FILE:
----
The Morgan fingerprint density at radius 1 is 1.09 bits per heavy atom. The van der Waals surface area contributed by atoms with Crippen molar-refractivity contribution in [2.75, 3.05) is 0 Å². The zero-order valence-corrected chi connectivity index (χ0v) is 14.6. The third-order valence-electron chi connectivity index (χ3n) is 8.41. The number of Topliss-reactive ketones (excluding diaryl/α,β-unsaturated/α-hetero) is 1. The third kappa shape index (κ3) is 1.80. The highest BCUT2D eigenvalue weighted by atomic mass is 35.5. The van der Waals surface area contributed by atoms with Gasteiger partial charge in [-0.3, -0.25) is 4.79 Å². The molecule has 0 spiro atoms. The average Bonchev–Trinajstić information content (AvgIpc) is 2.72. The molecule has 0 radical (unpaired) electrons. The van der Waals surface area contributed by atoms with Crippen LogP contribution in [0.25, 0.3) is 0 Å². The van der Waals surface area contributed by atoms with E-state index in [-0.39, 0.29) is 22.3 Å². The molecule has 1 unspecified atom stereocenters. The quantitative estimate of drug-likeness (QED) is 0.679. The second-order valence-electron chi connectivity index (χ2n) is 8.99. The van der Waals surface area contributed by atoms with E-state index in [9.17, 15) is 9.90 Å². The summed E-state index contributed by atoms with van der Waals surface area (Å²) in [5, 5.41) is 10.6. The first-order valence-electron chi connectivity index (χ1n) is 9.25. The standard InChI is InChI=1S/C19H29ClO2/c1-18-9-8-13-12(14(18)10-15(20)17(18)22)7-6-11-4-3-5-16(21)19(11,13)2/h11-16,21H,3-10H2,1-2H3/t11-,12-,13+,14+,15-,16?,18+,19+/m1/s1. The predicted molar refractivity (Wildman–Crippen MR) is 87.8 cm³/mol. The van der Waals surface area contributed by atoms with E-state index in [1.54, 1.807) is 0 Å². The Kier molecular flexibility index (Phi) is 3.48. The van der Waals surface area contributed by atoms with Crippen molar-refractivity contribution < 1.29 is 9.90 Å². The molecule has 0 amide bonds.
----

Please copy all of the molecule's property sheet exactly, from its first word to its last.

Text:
The Morgan fingerprint density at radius 1 is 1.09 bits per heavy atom. The van der Waals surface area contributed by atoms with Crippen molar-refractivity contribution in [2.75, 3.05) is 0 Å². The zero-order valence-corrected chi connectivity index (χ0v) is 14.6. The third-order valence-electron chi connectivity index (χ3n) is 8.41. The number of Topliss-reactive ketones (excluding diaryl/α,β-unsaturated/α-hetero) is 1. The third kappa shape index (κ3) is 1.80. The highest BCUT2D eigenvalue weighted by atomic mass is 35.5. The van der Waals surface area contributed by atoms with Gasteiger partial charge in [-0.3, -0.25) is 4.79 Å². The molecule has 0 spiro atoms. The average Bonchev–Trinajstić information content (AvgIpc) is 2.72. The molecule has 0 radical (unpaired) electrons. The van der Waals surface area contributed by atoms with Crippen LogP contribution in [0.25, 0.3) is 0 Å². The van der Waals surface area contributed by atoms with E-state index in [-0.39, 0.29) is 22.3 Å². The molecule has 1 unspecified atom stereocenters. The quantitative estimate of drug-likeness (QED) is 0.679. The second-order valence-electron chi connectivity index (χ2n) is 8.99. The van der Waals surface area contributed by atoms with E-state index in [9.17, 15) is 9.90 Å². The summed E-state index contributed by atoms with van der Waals surface area (Å²) in [5, 5.41) is 10.6. The first-order valence-electron chi connectivity index (χ1n) is 9.25. The standard InChI is InChI=1S/C19H29ClO2/c1-18-9-8-13-12(14(18)10-15(20)17(18)22)7-6-11-4-3-5-16(21)19(11,13)2/h11-16,21H,3-10H2,1-2H3/t11-,12-,13+,14+,15-,16?,18+,19+/m1/s1. The predicted molar refractivity (Wildman–Crippen MR) is 87.8 cm³/mol. The van der Waals surface area contributed by atoms with E-state index in [1.54, 1.807) is 0 Å². The Kier molecular flexibility index (Phi) is 3.48. The van der Waals surface area contributed by atoms with Crippen molar-refractivity contribution < 1.29 is 9.90 Å². The molecule has 0 amide bonds.